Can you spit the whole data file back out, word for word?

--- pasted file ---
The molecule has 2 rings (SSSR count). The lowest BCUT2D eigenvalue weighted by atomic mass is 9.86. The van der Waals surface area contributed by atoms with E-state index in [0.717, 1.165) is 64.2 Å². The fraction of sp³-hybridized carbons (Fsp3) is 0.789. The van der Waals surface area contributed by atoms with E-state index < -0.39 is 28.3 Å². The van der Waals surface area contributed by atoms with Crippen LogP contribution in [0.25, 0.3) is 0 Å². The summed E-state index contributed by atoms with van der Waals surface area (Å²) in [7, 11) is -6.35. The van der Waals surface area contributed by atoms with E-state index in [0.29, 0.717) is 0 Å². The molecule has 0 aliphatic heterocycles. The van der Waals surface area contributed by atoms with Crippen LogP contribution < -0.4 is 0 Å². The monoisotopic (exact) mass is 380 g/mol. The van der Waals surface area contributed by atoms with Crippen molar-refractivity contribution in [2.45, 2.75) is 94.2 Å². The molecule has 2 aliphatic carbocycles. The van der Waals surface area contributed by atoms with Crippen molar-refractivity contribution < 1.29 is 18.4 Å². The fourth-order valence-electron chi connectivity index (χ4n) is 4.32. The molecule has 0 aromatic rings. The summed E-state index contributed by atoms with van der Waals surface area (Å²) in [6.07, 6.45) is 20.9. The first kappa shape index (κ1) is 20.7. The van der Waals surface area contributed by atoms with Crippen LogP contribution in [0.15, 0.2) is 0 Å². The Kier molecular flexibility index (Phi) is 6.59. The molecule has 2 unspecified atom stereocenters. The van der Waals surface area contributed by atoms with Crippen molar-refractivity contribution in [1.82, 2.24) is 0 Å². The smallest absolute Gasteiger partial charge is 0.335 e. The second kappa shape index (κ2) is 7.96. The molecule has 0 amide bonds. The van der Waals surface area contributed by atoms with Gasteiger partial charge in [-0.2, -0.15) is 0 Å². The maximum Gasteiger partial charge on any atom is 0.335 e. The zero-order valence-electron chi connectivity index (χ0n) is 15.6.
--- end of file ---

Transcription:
The molecule has 2 rings (SSSR count). The lowest BCUT2D eigenvalue weighted by atomic mass is 9.86. The van der Waals surface area contributed by atoms with E-state index in [0.717, 1.165) is 64.2 Å². The fraction of sp³-hybridized carbons (Fsp3) is 0.789. The van der Waals surface area contributed by atoms with E-state index < -0.39 is 28.3 Å². The van der Waals surface area contributed by atoms with Crippen LogP contribution in [0.25, 0.3) is 0 Å². The summed E-state index contributed by atoms with van der Waals surface area (Å²) in [7, 11) is -6.35. The van der Waals surface area contributed by atoms with E-state index in [0.29, 0.717) is 0 Å². The molecule has 0 aliphatic heterocycles. The van der Waals surface area contributed by atoms with Crippen LogP contribution < -0.4 is 0 Å². The monoisotopic (exact) mass is 380 g/mol. The van der Waals surface area contributed by atoms with Crippen molar-refractivity contribution in [2.45, 2.75) is 94.2 Å². The molecule has 2 aliphatic carbocycles. The van der Waals surface area contributed by atoms with Crippen molar-refractivity contribution < 1.29 is 18.4 Å². The fourth-order valence-electron chi connectivity index (χ4n) is 4.32. The molecule has 0 aromatic rings. The summed E-state index contributed by atoms with van der Waals surface area (Å²) in [6.07, 6.45) is 20.9. The first kappa shape index (κ1) is 20.7. The van der Waals surface area contributed by atoms with Crippen LogP contribution in [0.15, 0.2) is 0 Å². The Kier molecular flexibility index (Phi) is 6.59. The molecule has 2 unspecified atom stereocenters. The van der Waals surface area contributed by atoms with Crippen molar-refractivity contribution in [1.82, 2.24) is 0 Å². The smallest absolute Gasteiger partial charge is 0.335 e. The second kappa shape index (κ2) is 7.96. The molecule has 0 amide bonds. The van der Waals surface area contributed by atoms with Gasteiger partial charge in [-0.2, -0.15) is 0 Å². The maximum Gasteiger partial charge on any atom is 0.335 e. The zero-order valence-electron chi connectivity index (χ0n) is 15.6.